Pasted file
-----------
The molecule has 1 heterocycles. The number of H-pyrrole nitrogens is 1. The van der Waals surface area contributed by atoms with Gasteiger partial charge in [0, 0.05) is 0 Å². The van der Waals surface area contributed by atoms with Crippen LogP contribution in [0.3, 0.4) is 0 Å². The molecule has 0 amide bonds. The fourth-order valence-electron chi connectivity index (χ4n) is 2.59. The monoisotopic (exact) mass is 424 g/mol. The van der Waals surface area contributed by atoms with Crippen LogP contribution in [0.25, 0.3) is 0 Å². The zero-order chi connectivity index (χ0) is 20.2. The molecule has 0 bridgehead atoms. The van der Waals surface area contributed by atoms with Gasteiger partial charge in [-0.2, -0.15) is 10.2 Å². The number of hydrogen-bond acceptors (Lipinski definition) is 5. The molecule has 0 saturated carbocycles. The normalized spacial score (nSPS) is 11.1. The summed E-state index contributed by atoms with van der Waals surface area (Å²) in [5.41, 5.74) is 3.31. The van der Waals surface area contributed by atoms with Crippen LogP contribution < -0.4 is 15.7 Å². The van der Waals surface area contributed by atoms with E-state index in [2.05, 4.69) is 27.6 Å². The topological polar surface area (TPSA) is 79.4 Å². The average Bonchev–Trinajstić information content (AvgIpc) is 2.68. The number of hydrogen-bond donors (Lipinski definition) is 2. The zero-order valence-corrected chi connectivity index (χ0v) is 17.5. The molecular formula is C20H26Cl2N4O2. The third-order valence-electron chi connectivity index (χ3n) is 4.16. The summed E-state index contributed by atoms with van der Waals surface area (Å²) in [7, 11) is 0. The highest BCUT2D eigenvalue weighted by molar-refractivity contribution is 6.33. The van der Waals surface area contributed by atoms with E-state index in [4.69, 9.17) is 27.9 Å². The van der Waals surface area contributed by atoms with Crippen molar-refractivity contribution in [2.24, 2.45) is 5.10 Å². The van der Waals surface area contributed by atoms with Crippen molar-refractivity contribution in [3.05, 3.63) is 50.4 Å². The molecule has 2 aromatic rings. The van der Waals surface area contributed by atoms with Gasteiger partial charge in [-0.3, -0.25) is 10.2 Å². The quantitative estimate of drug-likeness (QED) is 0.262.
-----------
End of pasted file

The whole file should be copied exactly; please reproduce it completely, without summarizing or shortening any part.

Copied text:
The molecule has 1 heterocycles. The number of H-pyrrole nitrogens is 1. The van der Waals surface area contributed by atoms with Gasteiger partial charge in [0, 0.05) is 0 Å². The van der Waals surface area contributed by atoms with Crippen LogP contribution in [0.3, 0.4) is 0 Å². The molecule has 0 amide bonds. The fourth-order valence-electron chi connectivity index (χ4n) is 2.59. The monoisotopic (exact) mass is 424 g/mol. The van der Waals surface area contributed by atoms with Crippen LogP contribution in [0.25, 0.3) is 0 Å². The zero-order chi connectivity index (χ0) is 20.2. The molecule has 0 bridgehead atoms. The van der Waals surface area contributed by atoms with Gasteiger partial charge in [-0.2, -0.15) is 10.2 Å². The number of hydrogen-bond acceptors (Lipinski definition) is 5. The molecule has 0 saturated carbocycles. The normalized spacial score (nSPS) is 11.1. The summed E-state index contributed by atoms with van der Waals surface area (Å²) in [5.41, 5.74) is 3.31. The van der Waals surface area contributed by atoms with Crippen LogP contribution < -0.4 is 15.7 Å². The van der Waals surface area contributed by atoms with E-state index in [2.05, 4.69) is 27.6 Å². The topological polar surface area (TPSA) is 79.4 Å². The average Bonchev–Trinajstić information content (AvgIpc) is 2.68. The number of hydrogen-bond donors (Lipinski definition) is 2. The zero-order valence-corrected chi connectivity index (χ0v) is 17.5. The molecular formula is C20H26Cl2N4O2. The third-order valence-electron chi connectivity index (χ3n) is 4.16. The summed E-state index contributed by atoms with van der Waals surface area (Å²) in [7, 11) is 0. The highest BCUT2D eigenvalue weighted by molar-refractivity contribution is 6.33. The van der Waals surface area contributed by atoms with E-state index in [4.69, 9.17) is 27.9 Å². The van der Waals surface area contributed by atoms with Crippen molar-refractivity contribution in [2.24, 2.45) is 5.10 Å². The van der Waals surface area contributed by atoms with Crippen molar-refractivity contribution in [3.05, 3.63) is 50.4 Å². The molecule has 2 aromatic rings. The van der Waals surface area contributed by atoms with Gasteiger partial charge in [-0.3, -0.25) is 10.2 Å². The quantitative estimate of drug-likeness (QED) is 0.262.